Sunday, 4 September 2011

Australia 2-1 Thailand: Final Say

This is basically a summary of the rather long 4-part Match Report, and will look to answer a few basic questions.

Why were Australia poor?
1. Unbalanced formation - Holman, nominally on the left flank, drifted centrally and ignored the left. McKay, nominally playing at LB, was defensively exposed as he tried to drift into mid-field and create - therefore the left flank was completely abandoned and this was the flank Thailand exploited for their goal. This unbalanced formation was obviously an attempt by Osieck to fit McKay, Holman, and the fluid partnership of Emerton and Wilkshire into a the same team combined with Cahill's goal threat.

2. Lack of mobility - Cahill and Kennedy were extremely static. Neither looked to pull wide or drift deep in order to drag defenders out of position and create space for Holman and Emerton to exploit. (For comparison, look at Peter Crouch's performances for Tottenham - he will often drop near the half-way line to offer passing options to Modric and allow Van der Vaart, Bale and Lennon to exploit the space he has vacated. By contrast, Kennedy just stayed by his marker, coming short just twice). Look at the difference between the goal Kennedy scored against Thailand and the goal McDonald created against Wales. Kennedy scored by staying the box and waiting for service - it was a fortunate rebound from a McKay shot. McDonald was playing in a fluid inter-changing attack - McKay laid off to Cahill, ran into the box, Cahill laid off to McDonald then ran for the box, McDonald laid the ball across goal, Kruse scored. Movement, movement, movement is key.

3. Crosses from deep - because of the lack of mobility, once Holman, Emerton, Cahill and Kennedy had congregated in the box, Wilkshire often had no other options but to launch a high cross, hoping for a knock down.

4. Emerton, Kilkenny and Valeri did not have particularly good games. Kilkenny and Valeri were partly responsible for the conceded goal.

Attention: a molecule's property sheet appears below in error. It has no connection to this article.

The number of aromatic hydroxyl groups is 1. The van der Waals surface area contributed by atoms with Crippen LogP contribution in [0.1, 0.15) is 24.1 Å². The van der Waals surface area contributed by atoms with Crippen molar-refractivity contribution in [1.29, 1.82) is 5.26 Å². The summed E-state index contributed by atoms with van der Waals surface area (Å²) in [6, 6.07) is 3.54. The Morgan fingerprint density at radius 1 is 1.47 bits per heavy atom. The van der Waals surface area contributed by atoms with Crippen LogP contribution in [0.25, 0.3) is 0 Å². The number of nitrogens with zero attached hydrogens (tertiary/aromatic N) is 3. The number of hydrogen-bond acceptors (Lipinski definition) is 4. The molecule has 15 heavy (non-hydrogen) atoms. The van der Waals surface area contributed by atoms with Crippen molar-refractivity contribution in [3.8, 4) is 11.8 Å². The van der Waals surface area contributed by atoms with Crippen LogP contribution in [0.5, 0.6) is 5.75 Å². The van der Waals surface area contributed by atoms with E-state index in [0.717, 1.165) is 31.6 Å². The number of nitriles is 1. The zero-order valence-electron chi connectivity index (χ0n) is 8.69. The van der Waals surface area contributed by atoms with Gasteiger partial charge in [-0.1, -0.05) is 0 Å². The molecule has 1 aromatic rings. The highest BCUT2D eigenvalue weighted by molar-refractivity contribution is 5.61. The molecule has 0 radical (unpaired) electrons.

Why were Thailand defensively effective (despite losing)?
1. Conservative formation - Thailand held a deep defensive line in a 4-5-1, looking to score on the counter-attack

2. Defended smartly - Schaffer recognised Thailand would be unable to compete directly against Cahill and Kennedy in the air. The two attackers were marked tightly without over-committing Thai players, but the first ball from the cross was conceded. Thailand quickly surrounded the knock-down with players.

3. One-dimensional attack - Australia was only playing on 2/3 of the pitch, and only attacking from 1/3; the right flank. It was notable that our 2 goals came from the left, when every other attacking foray came down the right.

How did Australia come away with a win?
1. McKay - Althought he was exposed defensively at LB, McKay put in a brilliant attacking performance to single handedly win this match. McKay is not a left back or a left winger - he is a left-sided central mid-fielder. Excellent passing ability, excellent stamina, excellent vision - a decent tackle, no pace, not able to operate on the touchline. McKay created both goals in the final 1/3. His one-two with Kilkenny; where McKay made a brilliant run through the Thai defense, and Kilkenny played a beautiful pass splitting the Thai backline, left him with only the keeper to beat. The rebound fell to Kennedy, who scored. In a match where 99% of his touched came from his head, Kennedy scored with the one that fell to his feet. McKay's cross created the 2nd goal, Kennedy knocked down for Brosque to finish. This was a rare counter-attack, launched from mid-field from Australia - there were only 2 Thai defenders in the box.

2. Substitutions - Although Holger made several selction errors, his substitutions, while not rectifying the McKay at LB error, were aggressive and promoted fluidity and mobility. Kruse and Brosque are versatile attacking players, able to operate as mobile strikers, wingers and attacking mid-fielders. It was noticeable that in the last 5 mins, Australia's attack was more mobile, with the aforementioned pair and Holman interchanging positions and making runs.


fj said...

Agree completely with the tactical assessment. But I wonder whether team selection isn't influenced by a marketing need to get certain players on the field? Holger can get away with dropping a "star player" (Cahill, Emerton) to the bench for a match in Asia but not as easily for a home match in front of the paying public. Just sayin'.

PassandMove said...

Fair point. I don't know how much influence the FFA have over Holger's managerial authority, but my personal feeling is that he exercises complete power over Socceroos decisions in terms of selection and coaching. If I recall correctly, Osieck was sacked by Urawa because he refused to agree with the board's decisions over players. That's hearsay so don't quote me. Thanks for the comment.

Anonymous said...

What Up USA?

PassandMove said...

thanks for the shout out yank